“She told me she was very happy with her life,” Ms. Maloney said. “Later she left me a note that said she was very glad for my friendship. I thought maybe she wouldn’t be coming back to the Cape. Little did I know.”
Profile published in THE NEW YORK TIMES on June 16, 2002.

After her husband’s death, Barbara Keating moved from Cape Cod to Palm Springs, Calif.

Every summer she returned to Massachusetts for a few months to visit. This summer, though, would be her last, she said, because her friends in Massachusetts were dwindling.

On her flight back to California, Keating died when American Airlines Flight 11 crashed into the north tower of the World Trade Center.

“She was a wonderful woman, always had a smile on her face,” said Rev. Philip Behan, pastor of St. Theresa Catholic Church in Palm Springs.

Keating, 72, worked as a receptionist at the parish office. She could often be seen driving around Palm Springs in a red convertible sports car, always with the top down.

“Usually, she and a few other women would be driving around, even in the winter when it gets sort of cold, she had that top down,” Behan said. “She also liked to celebrate. Her drink was always a martini with extra olives.”

Profile courtesy of THE CHICAGO TRIBUNE.
Thursday, September 12, 2002

Thoughts about Barbara Keating, who was on American Airlines Flight 11
His thoughts turn to friend lost year ago

The News Journal, Wilmington, Delaware

At 8:46 Wednesday morning, I will join many other Americans observing a long moment of silence to mark the anniversary of the deaths of nearly 3,000 innocent victims of foreign terrorism.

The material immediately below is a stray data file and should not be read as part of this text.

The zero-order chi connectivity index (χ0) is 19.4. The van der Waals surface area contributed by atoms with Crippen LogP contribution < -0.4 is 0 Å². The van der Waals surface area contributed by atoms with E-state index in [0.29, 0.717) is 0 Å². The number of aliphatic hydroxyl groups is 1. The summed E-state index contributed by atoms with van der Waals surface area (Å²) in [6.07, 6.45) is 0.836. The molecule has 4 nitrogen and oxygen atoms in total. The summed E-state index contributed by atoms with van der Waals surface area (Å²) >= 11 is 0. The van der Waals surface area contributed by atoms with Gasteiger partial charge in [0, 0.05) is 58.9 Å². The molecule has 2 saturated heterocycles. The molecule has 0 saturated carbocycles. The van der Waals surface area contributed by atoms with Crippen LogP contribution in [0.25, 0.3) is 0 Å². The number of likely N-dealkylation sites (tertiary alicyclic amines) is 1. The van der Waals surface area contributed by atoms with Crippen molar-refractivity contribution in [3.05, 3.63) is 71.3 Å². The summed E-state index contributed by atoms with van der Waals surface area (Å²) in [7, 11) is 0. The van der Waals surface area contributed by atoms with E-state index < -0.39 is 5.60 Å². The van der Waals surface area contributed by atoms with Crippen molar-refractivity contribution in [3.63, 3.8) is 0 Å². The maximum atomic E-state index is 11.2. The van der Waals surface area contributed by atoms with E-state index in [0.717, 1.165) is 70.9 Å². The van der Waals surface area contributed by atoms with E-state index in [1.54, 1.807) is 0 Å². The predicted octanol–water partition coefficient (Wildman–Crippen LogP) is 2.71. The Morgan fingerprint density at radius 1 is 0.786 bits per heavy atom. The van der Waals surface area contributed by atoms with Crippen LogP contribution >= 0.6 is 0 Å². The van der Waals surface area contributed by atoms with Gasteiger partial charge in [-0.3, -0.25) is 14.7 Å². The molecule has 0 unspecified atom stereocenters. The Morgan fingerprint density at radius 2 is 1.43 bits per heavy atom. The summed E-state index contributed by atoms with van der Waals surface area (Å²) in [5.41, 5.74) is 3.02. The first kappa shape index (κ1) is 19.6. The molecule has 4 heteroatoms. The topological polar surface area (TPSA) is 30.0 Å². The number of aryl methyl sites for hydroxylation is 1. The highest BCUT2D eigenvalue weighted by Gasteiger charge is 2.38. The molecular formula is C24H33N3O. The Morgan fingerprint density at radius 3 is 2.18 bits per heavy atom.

My primary thoughts will be of Barbara Keating, a friend to my wife Betty Ann and me, who was one of the first to die that day. She was a passenger on the first jet to crash into the World Trade Tower in New York City. It is impossible for us to imagine what it must have been like on American Airlines Flight 11 out of Boston to Los Angeles, as the murderers took over that plane.

We got to know Barbara more than 50 years ago when she worked alongside Betty Ann as a medical technologist in the Memorial Hospital, a facility long since gone from Lovering Avenue and Van Buren Street in Wilmington. She was then Barbara Kinsey, a south Jersey gal and a histologist in the hospital lab. We attended her wedding to Bill Keating, visited them and their eventual five children at their home in Framingham, Mass., and kept in touch through the years.

We shared another common interest besides our children. We loved Cape Cod, where we used to summer and where Barbara settled after the death of her husband in 1983.

She eventually began to feel isolated there, particularly in the winter. She fell in love with Palm Springs, Calif., after a 1996 visit. So she bought a condo there in Canyon Springs as her new home and sold her place on the Cape. She continued to summer in a rental at the Cape but decided that 2001 would be the last time. Barbara was on her way home to California on Sept. 11 when she took Flight 11 out of Logan Airport.

Her last summer

A friend who took her to the airport said she brought a photo album chronicling her summer to share during planned visits to her four sons, her daughter and 13 grandchildren around the country.

Barbara Keating was family-minded and civic-minded, as one of her sons summed up in one of the many Internet postings and newspaper articles that were filled with love and sorrow following her death. Another son described her as “smart, tough, professional and funny, someone you would not talk back to.”

For 10 years she was executive director of Big Brothers Big Sisters of South Middlesex, outside Boston. Upon her 1991 retirement, the Massachusetts Senate honored her. She had served as the regional representative for all of New England at national meetings, including one in Philadelphia. That was where we last saw her. An official of the organization said after her death, “She was very passionate about our role of trying to provide a missing link in kids’ lives.”